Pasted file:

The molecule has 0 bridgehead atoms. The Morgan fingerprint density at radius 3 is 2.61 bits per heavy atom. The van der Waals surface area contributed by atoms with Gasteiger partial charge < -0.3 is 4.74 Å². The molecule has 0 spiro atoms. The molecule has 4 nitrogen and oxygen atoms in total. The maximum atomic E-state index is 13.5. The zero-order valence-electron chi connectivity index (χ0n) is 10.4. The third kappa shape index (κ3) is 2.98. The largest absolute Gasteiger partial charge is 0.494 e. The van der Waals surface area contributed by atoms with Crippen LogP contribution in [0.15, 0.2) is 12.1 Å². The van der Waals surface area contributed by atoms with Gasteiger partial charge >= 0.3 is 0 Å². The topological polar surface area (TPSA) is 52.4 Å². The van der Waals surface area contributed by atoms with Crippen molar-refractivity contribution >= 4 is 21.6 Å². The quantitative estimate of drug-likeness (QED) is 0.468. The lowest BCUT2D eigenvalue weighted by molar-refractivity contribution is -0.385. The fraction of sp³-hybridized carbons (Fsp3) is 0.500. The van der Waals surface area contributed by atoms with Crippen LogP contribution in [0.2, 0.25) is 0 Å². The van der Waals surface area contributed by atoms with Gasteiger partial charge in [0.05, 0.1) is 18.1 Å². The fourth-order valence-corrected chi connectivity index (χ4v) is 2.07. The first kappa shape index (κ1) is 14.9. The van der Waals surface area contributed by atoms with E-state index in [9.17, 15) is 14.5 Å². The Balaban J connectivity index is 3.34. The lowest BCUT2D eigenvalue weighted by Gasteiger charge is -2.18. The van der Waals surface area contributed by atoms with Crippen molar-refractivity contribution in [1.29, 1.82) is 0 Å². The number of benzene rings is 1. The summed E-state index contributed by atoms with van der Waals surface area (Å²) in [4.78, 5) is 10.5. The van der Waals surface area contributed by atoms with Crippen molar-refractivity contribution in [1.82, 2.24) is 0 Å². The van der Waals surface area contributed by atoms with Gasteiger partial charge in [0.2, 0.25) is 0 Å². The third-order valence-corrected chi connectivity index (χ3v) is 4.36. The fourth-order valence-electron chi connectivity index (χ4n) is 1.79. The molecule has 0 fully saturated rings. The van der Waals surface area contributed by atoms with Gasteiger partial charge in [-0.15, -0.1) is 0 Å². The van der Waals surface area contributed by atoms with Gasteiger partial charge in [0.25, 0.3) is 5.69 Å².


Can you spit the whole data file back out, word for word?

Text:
The molecule has 0 bridgehead atoms. The Morgan fingerprint density at radius 3 is 2.61 bits per heavy atom. The van der Waals surface area contributed by atoms with Gasteiger partial charge < -0.3 is 4.74 Å². The molecule has 0 spiro atoms. The molecule has 4 nitrogen and oxygen atoms in total. The maximum atomic E-state index is 13.5. The zero-order valence-electron chi connectivity index (χ0n) is 10.4. The third kappa shape index (κ3) is 2.98. The largest absolute Gasteiger partial charge is 0.494 e. The van der Waals surface area contributed by atoms with Crippen LogP contribution in [0.15, 0.2) is 12.1 Å². The van der Waals surface area contributed by atoms with Gasteiger partial charge >= 0.3 is 0 Å². The topological polar surface area (TPSA) is 52.4 Å². The van der Waals surface area contributed by atoms with Crippen molar-refractivity contribution >= 4 is 21.6 Å². The quantitative estimate of drug-likeness (QED) is 0.468. The lowest BCUT2D eigenvalue weighted by molar-refractivity contribution is -0.385. The fraction of sp³-hybridized carbons (Fsp3) is 0.500. The van der Waals surface area contributed by atoms with Crippen LogP contribution in [0.2, 0.25) is 0 Å². The van der Waals surface area contributed by atoms with Gasteiger partial charge in [0.05, 0.1) is 18.1 Å². The fourth-order valence-corrected chi connectivity index (χ4v) is 2.07. The first kappa shape index (κ1) is 14.9. The van der Waals surface area contributed by atoms with E-state index in [9.17, 15) is 14.5 Å². The Balaban J connectivity index is 3.34. The lowest BCUT2D eigenvalue weighted by Gasteiger charge is -2.18. The van der Waals surface area contributed by atoms with Crippen molar-refractivity contribution in [1.29, 1.82) is 0 Å². The number of benzene rings is 1. The summed E-state index contributed by atoms with van der Waals surface area (Å²) in [4.78, 5) is 10.5. The van der Waals surface area contributed by atoms with Crippen molar-refractivity contribution in [1.82, 2.24) is 0 Å². The van der Waals surface area contributed by atoms with Gasteiger partial charge in [0.2, 0.25) is 0 Å². The third-order valence-corrected chi connectivity index (χ3v) is 4.36. The fourth-order valence-electron chi connectivity index (χ4n) is 1.79. The molecule has 0 fully saturated rings. The van der Waals surface area contributed by atoms with Gasteiger partial charge in [-0.15, -0.1) is 0 Å². The van der Waals surface area contributed by atoms with Gasteiger partial charge in [0.25, 0.3) is 5.69 Å².